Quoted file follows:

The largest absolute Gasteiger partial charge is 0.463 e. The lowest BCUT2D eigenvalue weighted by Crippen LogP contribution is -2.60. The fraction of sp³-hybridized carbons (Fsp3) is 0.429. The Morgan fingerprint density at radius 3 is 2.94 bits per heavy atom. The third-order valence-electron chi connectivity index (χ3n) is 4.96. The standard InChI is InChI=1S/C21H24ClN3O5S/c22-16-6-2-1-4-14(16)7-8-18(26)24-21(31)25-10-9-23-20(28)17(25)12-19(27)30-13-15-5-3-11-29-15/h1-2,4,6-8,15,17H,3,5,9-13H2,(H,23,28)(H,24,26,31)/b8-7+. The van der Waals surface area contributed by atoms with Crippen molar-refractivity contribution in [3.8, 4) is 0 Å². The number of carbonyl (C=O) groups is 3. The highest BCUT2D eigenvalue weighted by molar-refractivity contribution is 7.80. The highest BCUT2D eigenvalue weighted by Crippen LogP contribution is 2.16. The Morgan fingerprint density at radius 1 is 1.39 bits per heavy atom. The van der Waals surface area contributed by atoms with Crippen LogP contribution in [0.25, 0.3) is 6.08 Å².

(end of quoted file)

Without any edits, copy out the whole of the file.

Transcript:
The largest absolute Gasteiger partial charge is 0.463 e. The lowest BCUT2D eigenvalue weighted by Crippen LogP contribution is -2.60. The fraction of sp³-hybridized carbons (Fsp3) is 0.429. The Morgan fingerprint density at radius 3 is 2.94 bits per heavy atom. The third-order valence-electron chi connectivity index (χ3n) is 4.96. The standard InChI is InChI=1S/C21H24ClN3O5S/c22-16-6-2-1-4-14(16)7-8-18(26)24-21(31)25-10-9-23-20(28)17(25)12-19(27)30-13-15-5-3-11-29-15/h1-2,4,6-8,15,17H,3,5,9-13H2,(H,23,28)(H,24,26,31)/b8-7+. The van der Waals surface area contributed by atoms with Crippen molar-refractivity contribution in [3.8, 4) is 0 Å². The number of carbonyl (C=O) groups is 3. The highest BCUT2D eigenvalue weighted by molar-refractivity contribution is 7.80. The highest BCUT2D eigenvalue weighted by Crippen LogP contribution is 2.16. The Morgan fingerprint density at radius 1 is 1.39 bits per heavy atom. The van der Waals surface area contributed by atoms with Crippen LogP contribution in [0.25, 0.3) is 6.08 Å².